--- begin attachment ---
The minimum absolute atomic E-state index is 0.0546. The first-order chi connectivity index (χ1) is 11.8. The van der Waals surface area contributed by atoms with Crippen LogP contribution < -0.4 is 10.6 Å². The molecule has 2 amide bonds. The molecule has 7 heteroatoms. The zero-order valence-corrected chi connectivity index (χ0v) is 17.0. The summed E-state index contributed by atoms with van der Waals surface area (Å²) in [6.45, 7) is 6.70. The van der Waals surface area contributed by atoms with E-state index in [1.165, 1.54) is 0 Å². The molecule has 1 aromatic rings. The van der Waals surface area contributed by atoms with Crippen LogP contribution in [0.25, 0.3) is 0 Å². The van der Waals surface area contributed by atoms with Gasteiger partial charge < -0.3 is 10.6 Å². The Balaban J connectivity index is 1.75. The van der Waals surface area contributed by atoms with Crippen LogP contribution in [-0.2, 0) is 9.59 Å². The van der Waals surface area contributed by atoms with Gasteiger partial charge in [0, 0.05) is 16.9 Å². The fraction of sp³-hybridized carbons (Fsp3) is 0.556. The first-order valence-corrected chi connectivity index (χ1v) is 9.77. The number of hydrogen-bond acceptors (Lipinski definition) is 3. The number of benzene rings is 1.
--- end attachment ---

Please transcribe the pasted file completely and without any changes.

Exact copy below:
The minimum absolute atomic E-state index is 0.0546. The first-order chi connectivity index (χ1) is 11.8. The van der Waals surface area contributed by atoms with Crippen LogP contribution < -0.4 is 10.6 Å². The molecule has 2 amide bonds. The molecule has 7 heteroatoms. The zero-order valence-corrected chi connectivity index (χ0v) is 17.0. The summed E-state index contributed by atoms with van der Waals surface area (Å²) in [6.45, 7) is 6.70. The van der Waals surface area contributed by atoms with E-state index in [1.165, 1.54) is 0 Å². The molecule has 1 aromatic rings. The van der Waals surface area contributed by atoms with Crippen LogP contribution in [0.25, 0.3) is 0 Å². The van der Waals surface area contributed by atoms with Gasteiger partial charge < -0.3 is 10.6 Å². The Balaban J connectivity index is 1.75. The van der Waals surface area contributed by atoms with Crippen LogP contribution in [-0.2, 0) is 9.59 Å². The van der Waals surface area contributed by atoms with Gasteiger partial charge in [0, 0.05) is 16.9 Å². The fraction of sp³-hybridized carbons (Fsp3) is 0.556. The first-order valence-corrected chi connectivity index (χ1v) is 9.77. The number of hydrogen-bond acceptors (Lipinski definition) is 3. The number of benzene rings is 1.